However, I’ve come to realize that the quitting process is much more about the quitter than the partner, and the partner needs to practice patience like a monk meditates. The quitter not only has to cut a deadly, obstructive habit–a “companion” that pretends to be a friend but is really destroying his well-being like an abusive relationship–but he has to undergo intense withdrawals for a few weeks to a couple of months, and then avoid relapsing for the rest of his life.
Thankfully, many former smokers (such as my dad before I was born) and vapers can live a “second life” nicotine-free. It’s as much possible as it is to break any bad habit (#universaltruth), but it takes work.
So, based on what I’ve read about quitting nicotine, it seems the quitter needs two basic things:
- a plan (and possibly a backup plan or several)
- a support network
Find what works for you as a couple, but prioritize the quitter’s needs. Be as supportive and optimistic as possible, like a baseball fan with a big “You got this!” sign. If he relapses (which is normal), then congratulate him for getting as far as he got. (Think of the iPhone confetti animation one gets when you text someone “congratulations.”) It’s possibly the hardest marathon he’s ever run, so it’s best to encourage him like he’s a runner slowing down toward the finish line. After a relapse, try a different plan when he’s ready.
And I can’t stress the “support network” part enough (#universaltruth). Why? Because if I were to relate to a quitter’s saga in any way, shape, or form, then I think about when I was in graduate school, one of the most trying times of my life. I ended up hating the program and sacrificing my health (that is, I elevated my bad cholesterol and hardly slept for two years) for a high GPA. How did I get by after many crying episodes? People kept encouraging me to finish the game.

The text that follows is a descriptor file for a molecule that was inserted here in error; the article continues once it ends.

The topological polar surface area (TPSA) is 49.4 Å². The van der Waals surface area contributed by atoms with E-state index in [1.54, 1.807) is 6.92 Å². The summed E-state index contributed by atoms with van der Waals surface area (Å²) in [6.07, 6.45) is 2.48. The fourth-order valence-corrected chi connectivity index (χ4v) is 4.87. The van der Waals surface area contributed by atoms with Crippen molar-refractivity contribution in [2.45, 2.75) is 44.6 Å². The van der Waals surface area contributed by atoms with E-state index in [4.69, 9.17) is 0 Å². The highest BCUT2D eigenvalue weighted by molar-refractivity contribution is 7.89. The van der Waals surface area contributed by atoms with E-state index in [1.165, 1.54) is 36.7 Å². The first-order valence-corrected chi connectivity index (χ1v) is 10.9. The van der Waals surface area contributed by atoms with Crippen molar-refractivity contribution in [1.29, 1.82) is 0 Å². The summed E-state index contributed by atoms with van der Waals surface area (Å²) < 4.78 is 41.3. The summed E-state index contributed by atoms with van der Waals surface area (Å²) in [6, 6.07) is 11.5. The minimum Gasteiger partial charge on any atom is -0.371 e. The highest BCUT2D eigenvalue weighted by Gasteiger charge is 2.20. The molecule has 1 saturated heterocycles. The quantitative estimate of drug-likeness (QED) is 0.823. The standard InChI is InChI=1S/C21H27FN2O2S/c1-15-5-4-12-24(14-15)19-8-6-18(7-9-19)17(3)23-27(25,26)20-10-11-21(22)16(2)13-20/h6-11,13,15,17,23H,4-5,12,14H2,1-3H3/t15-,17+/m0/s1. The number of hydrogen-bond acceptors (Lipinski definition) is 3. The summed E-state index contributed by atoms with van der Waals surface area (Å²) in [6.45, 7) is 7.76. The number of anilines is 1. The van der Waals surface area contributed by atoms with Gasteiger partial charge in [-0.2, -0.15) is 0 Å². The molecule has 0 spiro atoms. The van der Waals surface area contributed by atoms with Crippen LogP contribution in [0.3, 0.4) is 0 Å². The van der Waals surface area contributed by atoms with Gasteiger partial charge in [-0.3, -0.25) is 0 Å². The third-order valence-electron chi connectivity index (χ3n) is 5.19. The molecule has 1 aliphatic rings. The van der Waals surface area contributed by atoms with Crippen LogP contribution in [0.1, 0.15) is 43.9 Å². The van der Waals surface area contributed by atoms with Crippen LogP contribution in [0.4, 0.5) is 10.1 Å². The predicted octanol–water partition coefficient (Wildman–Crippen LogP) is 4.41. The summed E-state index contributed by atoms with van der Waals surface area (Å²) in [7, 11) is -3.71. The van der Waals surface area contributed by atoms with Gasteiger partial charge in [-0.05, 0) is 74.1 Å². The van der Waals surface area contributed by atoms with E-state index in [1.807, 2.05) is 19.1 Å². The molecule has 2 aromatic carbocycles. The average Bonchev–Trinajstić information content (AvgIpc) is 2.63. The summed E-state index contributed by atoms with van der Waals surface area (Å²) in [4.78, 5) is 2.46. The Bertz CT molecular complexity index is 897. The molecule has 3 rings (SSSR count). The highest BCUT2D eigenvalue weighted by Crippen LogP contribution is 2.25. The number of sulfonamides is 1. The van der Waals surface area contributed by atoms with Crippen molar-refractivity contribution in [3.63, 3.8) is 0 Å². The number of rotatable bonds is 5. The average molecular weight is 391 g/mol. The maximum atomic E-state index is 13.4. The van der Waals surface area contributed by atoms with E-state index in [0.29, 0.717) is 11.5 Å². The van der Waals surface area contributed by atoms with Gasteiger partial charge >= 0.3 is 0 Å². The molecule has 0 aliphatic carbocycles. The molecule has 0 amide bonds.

Just like a nicotine quitter and Frodo from The Lord of the Rings, I had to face my dragon (#universaltruth). I don’t think I could have easily done that without my support network, and that’s exactly what a nicotine quitter needs.
Finally, in the event your partner decides he can’t quit, no matter how hard he tries, then you need to find peace with it (#universaltruth) like you would any defeat.
A woman here asked a columnist whether or not she should leave her husband, the love of her life, because he hadn’t been able to quit for their kids. She asked this even though she went through the same thing and knows how “enjoyable,” “addictive,” and “brainwashing” smoking is for any human. However, the columnist gave her a reality check and told her that leaving her husband wouldn’t solve the problem, and it’s just not worth it if he has everything else to offer their relationship (#universaltruth).
So, I’m also trying to find peace if Phillip decides to use nicotine for the rest of his life. I hope you find it, too.
With that said, here are a few resources for further reading:
- Helping a Smoker Quit: Do’s and Don’ts (American Cancer Society)
- Relationships and Quitting (smokefree.gov)
- Help Your Partner Quit Smoking (Healthline)
- Ask the Expert: My partner’s smoking again and I hate it (The Irish Times)
If the time is right and you and/or your partner needs help carving a path to quitting nicotine, then fill out the easy form at the bottom of this page and I’ll get in touch ASAP.